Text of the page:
Skip to:Main Content

Washington and Lee University

Washington and Lee University
Washington and Lee University Campus Image

Liz George '12 studies environmental change in the Connecticut River

The goal of my thesis research is to use diatom species assemblages to reconstruct environmental change in the historic and geologic sedimentary record of the lower Connecticut River.

The study of diatoms as a proxy for environmental changes is useful both for gaining a better understanding of paleoclimate or riverine conditions and for improving predictions of future change. Diatoms have the potential to be very useful ecological monitors because they are the largest source of biomass and primary productivity on earth, can be found in all bodies of water, have a large variety of species, many of which are environmentally sensitive, and are well preserved in the geologic record due to their siliceous skeletons (Stoermer and Smol, 2010).

Because anthropogenic activity is likely to continue to increase in the area, it is important to understand how changes in water quality, such as nutrient content and salinity, affect the surrounding ecosystems. Studying diatoms in the sedimentary record will shed light on how these aspects of the river have changed in the past few millennia and give insight into potential future changes based both on human activity and natural geologic change (Stone, 2007).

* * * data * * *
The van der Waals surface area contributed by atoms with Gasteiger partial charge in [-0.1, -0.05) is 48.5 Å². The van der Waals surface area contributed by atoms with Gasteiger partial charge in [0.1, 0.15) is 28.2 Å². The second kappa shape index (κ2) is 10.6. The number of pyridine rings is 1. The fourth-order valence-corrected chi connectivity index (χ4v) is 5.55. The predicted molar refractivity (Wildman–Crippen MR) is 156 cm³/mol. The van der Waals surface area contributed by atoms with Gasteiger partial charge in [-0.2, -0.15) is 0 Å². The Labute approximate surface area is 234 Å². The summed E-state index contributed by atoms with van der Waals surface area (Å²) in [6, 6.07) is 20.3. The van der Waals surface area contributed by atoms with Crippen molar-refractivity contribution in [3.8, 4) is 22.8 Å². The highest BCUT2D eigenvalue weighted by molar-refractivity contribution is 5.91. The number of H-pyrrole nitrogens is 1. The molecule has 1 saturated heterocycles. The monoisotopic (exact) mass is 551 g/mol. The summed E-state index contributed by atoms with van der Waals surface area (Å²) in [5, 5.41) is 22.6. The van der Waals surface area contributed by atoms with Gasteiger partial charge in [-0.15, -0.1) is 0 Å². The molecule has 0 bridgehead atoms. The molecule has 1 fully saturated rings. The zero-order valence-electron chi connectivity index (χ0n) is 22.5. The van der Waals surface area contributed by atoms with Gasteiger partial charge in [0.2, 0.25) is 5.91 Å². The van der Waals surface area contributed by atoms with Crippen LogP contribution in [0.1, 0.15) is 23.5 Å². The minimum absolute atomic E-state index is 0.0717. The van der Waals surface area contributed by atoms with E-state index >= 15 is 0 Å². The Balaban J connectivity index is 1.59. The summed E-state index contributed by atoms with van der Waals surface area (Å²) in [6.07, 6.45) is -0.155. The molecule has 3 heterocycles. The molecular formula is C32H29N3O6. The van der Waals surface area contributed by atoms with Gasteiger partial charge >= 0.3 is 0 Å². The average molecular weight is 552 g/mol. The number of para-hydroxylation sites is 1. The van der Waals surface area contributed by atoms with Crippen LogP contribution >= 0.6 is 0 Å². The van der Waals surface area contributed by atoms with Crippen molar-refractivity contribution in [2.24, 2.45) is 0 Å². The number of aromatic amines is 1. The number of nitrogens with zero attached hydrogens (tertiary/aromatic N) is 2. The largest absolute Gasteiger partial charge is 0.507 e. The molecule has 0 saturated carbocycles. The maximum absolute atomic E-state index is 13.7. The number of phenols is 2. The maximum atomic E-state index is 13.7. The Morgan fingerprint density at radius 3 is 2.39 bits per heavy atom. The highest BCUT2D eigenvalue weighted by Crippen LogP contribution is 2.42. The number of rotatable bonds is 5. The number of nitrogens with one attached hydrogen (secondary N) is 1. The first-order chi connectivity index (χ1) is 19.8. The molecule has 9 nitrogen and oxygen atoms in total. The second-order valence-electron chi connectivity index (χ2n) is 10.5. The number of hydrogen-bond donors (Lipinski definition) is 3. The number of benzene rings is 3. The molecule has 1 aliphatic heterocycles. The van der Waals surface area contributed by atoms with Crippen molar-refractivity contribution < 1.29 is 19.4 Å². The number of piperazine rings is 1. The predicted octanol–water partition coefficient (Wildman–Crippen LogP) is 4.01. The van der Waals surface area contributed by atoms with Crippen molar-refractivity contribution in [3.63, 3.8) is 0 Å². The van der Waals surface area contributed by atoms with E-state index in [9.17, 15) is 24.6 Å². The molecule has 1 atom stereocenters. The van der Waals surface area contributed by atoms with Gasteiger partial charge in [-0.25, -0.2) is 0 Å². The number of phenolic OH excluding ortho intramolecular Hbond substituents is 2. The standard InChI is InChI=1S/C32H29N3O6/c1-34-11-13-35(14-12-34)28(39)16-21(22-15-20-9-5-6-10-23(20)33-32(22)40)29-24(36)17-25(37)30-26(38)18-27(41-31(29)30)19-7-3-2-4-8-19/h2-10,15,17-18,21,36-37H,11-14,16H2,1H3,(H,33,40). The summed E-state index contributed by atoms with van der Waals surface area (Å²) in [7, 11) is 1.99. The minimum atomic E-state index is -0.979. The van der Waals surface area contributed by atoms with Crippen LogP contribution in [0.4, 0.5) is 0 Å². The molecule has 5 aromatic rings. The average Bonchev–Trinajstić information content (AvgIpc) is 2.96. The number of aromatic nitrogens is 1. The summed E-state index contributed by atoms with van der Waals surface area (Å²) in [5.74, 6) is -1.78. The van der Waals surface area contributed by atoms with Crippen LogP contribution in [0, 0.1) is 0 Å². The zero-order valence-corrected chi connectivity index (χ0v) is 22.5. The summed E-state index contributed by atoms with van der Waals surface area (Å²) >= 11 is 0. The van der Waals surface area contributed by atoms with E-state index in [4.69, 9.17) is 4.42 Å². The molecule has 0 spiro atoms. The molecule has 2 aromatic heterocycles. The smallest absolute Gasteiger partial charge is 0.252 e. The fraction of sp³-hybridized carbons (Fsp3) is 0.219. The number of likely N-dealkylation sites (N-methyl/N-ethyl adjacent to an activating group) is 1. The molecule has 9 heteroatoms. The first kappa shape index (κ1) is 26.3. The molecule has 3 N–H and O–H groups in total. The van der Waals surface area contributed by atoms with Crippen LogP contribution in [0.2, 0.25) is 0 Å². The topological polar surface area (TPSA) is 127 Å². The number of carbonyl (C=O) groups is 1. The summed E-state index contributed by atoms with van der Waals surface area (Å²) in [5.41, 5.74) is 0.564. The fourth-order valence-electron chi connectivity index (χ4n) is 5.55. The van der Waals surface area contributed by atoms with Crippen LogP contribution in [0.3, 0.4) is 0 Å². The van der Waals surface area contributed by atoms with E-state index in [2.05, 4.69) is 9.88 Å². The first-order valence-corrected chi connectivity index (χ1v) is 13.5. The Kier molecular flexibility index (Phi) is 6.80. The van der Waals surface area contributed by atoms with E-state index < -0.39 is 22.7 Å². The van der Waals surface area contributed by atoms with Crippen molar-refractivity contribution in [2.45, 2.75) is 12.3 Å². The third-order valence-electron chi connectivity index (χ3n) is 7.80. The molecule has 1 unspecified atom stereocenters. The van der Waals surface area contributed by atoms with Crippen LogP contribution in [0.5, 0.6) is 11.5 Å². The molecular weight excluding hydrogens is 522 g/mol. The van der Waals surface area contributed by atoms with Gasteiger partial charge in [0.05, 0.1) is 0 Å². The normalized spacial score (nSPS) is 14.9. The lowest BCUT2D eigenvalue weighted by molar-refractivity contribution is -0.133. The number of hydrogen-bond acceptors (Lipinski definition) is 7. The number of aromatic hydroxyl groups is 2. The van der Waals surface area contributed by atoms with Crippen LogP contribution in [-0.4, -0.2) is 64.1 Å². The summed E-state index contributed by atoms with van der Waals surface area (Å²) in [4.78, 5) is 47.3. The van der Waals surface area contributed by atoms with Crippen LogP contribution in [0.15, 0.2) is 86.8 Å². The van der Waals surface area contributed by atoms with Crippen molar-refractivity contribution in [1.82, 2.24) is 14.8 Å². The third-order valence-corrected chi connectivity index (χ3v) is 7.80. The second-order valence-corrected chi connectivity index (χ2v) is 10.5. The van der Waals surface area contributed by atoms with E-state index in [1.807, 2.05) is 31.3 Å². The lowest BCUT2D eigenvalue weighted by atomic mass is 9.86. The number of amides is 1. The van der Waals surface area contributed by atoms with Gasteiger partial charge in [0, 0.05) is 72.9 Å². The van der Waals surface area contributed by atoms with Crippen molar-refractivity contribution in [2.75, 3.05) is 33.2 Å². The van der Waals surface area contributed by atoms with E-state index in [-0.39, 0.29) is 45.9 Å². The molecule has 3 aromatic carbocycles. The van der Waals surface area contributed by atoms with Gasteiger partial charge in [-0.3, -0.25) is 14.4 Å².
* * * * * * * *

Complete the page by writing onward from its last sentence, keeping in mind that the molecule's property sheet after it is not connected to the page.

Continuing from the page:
In the summer of 2011, I worked with the Keck Geology Consortium to begin my thesis research. We took a 3-meter long core from South Cove, a shallow, tidal cove on the south end of the Connecticut River's confluence with Long Island Sound. After isolating the diatoms from 16 samples along the core, species were identified and compared in terms of preferred environments.

The findings of this study support the use of diatoms as a tool to improve the regional and global understanding of natural and human-induced changes in the aquatic environment. As environmental indicators, diatoms in this study revealed variability in temperature, salinity, phosphate, oxygen, and nitrate as well as species diversity and relative abundance of diatom genera and species over the past approximately 5700 years.

Sources:
Stoermer, E. F. and Smol, J. P., 2010, The Diatoms: Applications for the environmental and earth sciences, 2nd ed. Cambridge, UK: Cambridge University Press.
Stone, J. R., 2007, Using diatoms as ecological and paleoecological indicators in riverine environments: Paleontological Society Papers, v. 13, p. 25-33.